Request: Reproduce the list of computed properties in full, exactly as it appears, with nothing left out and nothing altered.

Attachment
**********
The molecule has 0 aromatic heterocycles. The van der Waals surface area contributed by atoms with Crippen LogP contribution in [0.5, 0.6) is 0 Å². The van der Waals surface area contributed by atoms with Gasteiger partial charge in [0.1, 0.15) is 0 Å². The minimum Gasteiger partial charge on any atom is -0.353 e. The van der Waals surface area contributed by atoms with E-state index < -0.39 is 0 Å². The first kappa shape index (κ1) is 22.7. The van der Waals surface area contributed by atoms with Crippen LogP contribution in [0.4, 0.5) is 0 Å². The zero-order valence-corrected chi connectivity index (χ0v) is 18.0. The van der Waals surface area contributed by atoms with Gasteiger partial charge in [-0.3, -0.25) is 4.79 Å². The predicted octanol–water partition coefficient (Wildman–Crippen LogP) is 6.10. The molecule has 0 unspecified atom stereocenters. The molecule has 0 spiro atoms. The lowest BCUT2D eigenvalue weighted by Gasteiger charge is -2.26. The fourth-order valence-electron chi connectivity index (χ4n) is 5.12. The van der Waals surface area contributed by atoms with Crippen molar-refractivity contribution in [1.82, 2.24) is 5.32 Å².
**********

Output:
The molecule has 0 aromatic heterocycles. The van der Waals surface area contributed by atoms with Crippen LogP contribution in [0.5, 0.6) is 0 Å². The van der Waals surface area contributed by atoms with Gasteiger partial charge in [0.1, 0.15) is 0 Å². The minimum Gasteiger partial charge on any atom is -0.353 e. The van der Waals surface area contributed by atoms with E-state index < -0.39 is 0 Å². The first kappa shape index (κ1) is 22.7. The van der Waals surface area contributed by atoms with Crippen LogP contribution in [0.4, 0.5) is 0 Å². The zero-order valence-corrected chi connectivity index (χ0v) is 18.0. The van der Waals surface area contributed by atoms with Gasteiger partial charge in [-0.3, -0.25) is 4.79 Å². The predicted octanol–water partition coefficient (Wildman–Crippen LogP) is 6.10. The molecule has 0 unspecified atom stereocenters. The molecule has 0 spiro atoms. The lowest BCUT2D eigenvalue weighted by Gasteiger charge is -2.26. The fourth-order valence-electron chi connectivity index (χ4n) is 5.12. The van der Waals surface area contributed by atoms with Crippen molar-refractivity contribution in [1.82, 2.24) is 5.32 Å².